Product Development requires an understanding of the diversified needs of the market and delivery of the product with the best market potential. It is a matter of balancing the consumers’ demand (needs) and the suppliers’ capacity. A product that satisfies both the consumers’ requirements and the suppliers’/producers’ capacity, will be both effective and sustainable.
There are numerous Microfinance Institutions (MFIs) in Nepal working to alleviate poverty by improving and expanding access to financial products and services for rural poor communities. Rightfully so, as access to financial services including savings and credit when communities need it the most, can lift people out of poverty and provide empowering opportunities to improve livelihoods. However, many times these interventions while stemming from good intentions are flawed in their design and implementation. The work of MFIs in developing and rolling out financial products and services for this market segment can be influenced and distorted by a number of factors. A key factor is the competition between two or more similar institutions working within the same community. Such a challenge often influences the new product developer to design its own product to compete with the other institution’s product largely on price or by slightly changing a feature of the product. However, the focus should rather be on better meeting the demand from the client’s side. This may require adjustments on product price and features, including the delivery channel. The impact of such a flawed design process is instead the presence of a large number of financial products and services that seemingly cater to the rural poor communities, but which fail to address clients’ actual needs. This often results in slow product uptake and/or over-indebtedness, as the client tries to get his/her needs met through a variety of products from numerous institutions. The impact also extends to the macro level through an underutilisation of capital.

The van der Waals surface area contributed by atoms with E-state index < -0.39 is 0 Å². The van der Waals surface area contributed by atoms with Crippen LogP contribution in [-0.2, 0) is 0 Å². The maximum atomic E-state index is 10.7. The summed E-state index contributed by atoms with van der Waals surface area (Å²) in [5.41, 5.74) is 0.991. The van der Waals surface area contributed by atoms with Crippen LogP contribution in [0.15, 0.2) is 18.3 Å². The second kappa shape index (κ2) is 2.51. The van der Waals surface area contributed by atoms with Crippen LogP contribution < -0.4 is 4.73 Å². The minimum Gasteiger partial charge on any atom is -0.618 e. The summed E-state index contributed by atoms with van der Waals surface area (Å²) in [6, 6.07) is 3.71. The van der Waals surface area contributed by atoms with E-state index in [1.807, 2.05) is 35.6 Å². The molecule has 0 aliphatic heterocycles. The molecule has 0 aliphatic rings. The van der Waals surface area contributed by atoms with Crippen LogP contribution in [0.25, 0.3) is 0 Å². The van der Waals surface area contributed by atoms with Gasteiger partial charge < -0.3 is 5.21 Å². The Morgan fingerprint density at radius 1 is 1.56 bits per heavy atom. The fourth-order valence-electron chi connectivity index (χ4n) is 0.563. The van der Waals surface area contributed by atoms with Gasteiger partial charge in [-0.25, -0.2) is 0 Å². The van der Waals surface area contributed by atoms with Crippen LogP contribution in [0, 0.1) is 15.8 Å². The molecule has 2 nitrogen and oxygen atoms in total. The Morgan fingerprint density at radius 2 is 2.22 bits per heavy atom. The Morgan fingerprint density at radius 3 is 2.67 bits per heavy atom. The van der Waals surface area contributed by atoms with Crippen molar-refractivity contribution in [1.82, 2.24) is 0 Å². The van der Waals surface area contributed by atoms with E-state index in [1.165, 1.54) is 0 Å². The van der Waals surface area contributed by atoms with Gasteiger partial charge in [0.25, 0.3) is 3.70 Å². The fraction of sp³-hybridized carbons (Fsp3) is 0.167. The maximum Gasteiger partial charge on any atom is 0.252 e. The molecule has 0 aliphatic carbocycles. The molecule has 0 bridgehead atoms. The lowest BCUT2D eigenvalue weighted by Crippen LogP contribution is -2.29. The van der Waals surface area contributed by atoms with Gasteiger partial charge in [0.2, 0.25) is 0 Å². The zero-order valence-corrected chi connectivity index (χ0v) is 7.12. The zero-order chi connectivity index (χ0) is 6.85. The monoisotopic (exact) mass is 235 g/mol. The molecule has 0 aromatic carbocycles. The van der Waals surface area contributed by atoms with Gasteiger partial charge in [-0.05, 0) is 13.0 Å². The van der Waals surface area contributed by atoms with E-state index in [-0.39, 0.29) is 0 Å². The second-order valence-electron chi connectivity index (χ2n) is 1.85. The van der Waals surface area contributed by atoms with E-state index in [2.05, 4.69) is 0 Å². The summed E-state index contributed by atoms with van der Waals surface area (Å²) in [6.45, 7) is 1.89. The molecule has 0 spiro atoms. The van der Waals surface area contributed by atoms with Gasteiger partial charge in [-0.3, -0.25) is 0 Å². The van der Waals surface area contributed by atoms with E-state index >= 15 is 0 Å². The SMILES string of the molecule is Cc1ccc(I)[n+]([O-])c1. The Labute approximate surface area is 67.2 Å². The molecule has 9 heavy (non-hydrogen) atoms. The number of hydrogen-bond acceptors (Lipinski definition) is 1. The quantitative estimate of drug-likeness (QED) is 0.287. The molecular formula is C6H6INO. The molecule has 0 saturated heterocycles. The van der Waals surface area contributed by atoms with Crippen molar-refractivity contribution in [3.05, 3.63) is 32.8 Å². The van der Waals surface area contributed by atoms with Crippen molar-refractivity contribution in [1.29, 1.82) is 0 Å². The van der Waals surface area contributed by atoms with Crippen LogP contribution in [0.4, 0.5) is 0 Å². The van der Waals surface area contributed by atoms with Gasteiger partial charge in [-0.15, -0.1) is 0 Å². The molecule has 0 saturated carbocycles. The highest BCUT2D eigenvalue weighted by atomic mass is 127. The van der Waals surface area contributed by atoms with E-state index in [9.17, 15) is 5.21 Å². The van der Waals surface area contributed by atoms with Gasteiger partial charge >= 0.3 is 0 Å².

Sakchyam’s Support for Product Development
Sakchyam Access to Finance Programme’s Financial Inclusion Component provides the necessary technical support to effectively design and launch demand-driven products in partnership with Microfinance Institutions. We consider the 8 ‘Ps’ (Population, Product, Price, Place, Process, Personnel, Promotion, Positioning) approach of MicroSave; the Desirability, Feasibility and Viability approach of Human Centered Design (HCD); Universal Standards for Social Performance Management (USSPM); Client Protection Principles (CPPs) and action research techniques in designing/reviewing financial products. The programme does this by following a carefully designed process (Fig-1).
Sakchyam’s support ensures the following:
Following the above process, Sakchyam has supported the designing of Business Loan Products for UNYC Nepal and Kisan Cooperative; Alternative Energy Loan Product for UNYC Nepal; and Migration Loan Product for NWCSC. Client/staff’s feedbacks received during piloting are used to finalize the products. Sakchyam Product Development Specialist provided technical leadership in the product development process; conducting market study; designing product prototype; validating product from respective institutions and potential clients; outreach and financial projections; developing action plan for piloting and launching; training focal staffs; coordinating with non-local stakeholders; monitoring the piloting process and evaluation of the product performance to finalize it for launching.
The impact of following the above process is the successful uptake of the new financial product(s) by the clients to suit their needs. Because the products have been designed with the clients’ needs in mind, they are more likely to be helpful for the client. Addressing the interest and capacity of MFIs, their outreach and financial projections, action and research in finalizing the product etc. ensures the effectiveness of the product for the institution. This implies a win-win situation for both, the financial service providers, as well as the consumers of the services.